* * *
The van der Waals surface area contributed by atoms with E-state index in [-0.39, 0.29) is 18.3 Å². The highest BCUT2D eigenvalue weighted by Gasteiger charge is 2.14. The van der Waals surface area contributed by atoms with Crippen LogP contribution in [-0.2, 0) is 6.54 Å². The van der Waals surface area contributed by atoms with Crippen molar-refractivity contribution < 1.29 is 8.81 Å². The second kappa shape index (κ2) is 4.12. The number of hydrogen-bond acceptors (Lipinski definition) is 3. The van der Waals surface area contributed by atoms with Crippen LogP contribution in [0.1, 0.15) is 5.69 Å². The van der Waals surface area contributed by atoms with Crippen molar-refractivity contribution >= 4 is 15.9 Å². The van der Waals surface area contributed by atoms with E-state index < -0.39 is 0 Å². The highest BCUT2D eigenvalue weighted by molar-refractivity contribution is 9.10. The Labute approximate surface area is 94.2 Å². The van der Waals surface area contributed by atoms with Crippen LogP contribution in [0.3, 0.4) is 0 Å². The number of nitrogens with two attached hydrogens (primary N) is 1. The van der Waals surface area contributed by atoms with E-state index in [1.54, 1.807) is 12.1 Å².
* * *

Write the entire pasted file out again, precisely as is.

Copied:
The van der Waals surface area contributed by atoms with E-state index in [-0.39, 0.29) is 18.3 Å². The highest BCUT2D eigenvalue weighted by Gasteiger charge is 2.14. The van der Waals surface area contributed by atoms with Crippen LogP contribution in [-0.2, 0) is 6.54 Å². The van der Waals surface area contributed by atoms with Crippen molar-refractivity contribution < 1.29 is 8.81 Å². The second kappa shape index (κ2) is 4.12. The number of hydrogen-bond acceptors (Lipinski definition) is 3. The van der Waals surface area contributed by atoms with Crippen LogP contribution in [0.1, 0.15) is 5.69 Å². The van der Waals surface area contributed by atoms with Crippen molar-refractivity contribution >= 4 is 15.9 Å². The van der Waals surface area contributed by atoms with E-state index < -0.39 is 0 Å². The highest BCUT2D eigenvalue weighted by molar-refractivity contribution is 9.10. The Labute approximate surface area is 94.2 Å². The van der Waals surface area contributed by atoms with Crippen LogP contribution in [0.3, 0.4) is 0 Å². The number of nitrogens with two attached hydrogens (primary N) is 1. The van der Waals surface area contributed by atoms with E-state index in [1.54, 1.807) is 12.1 Å².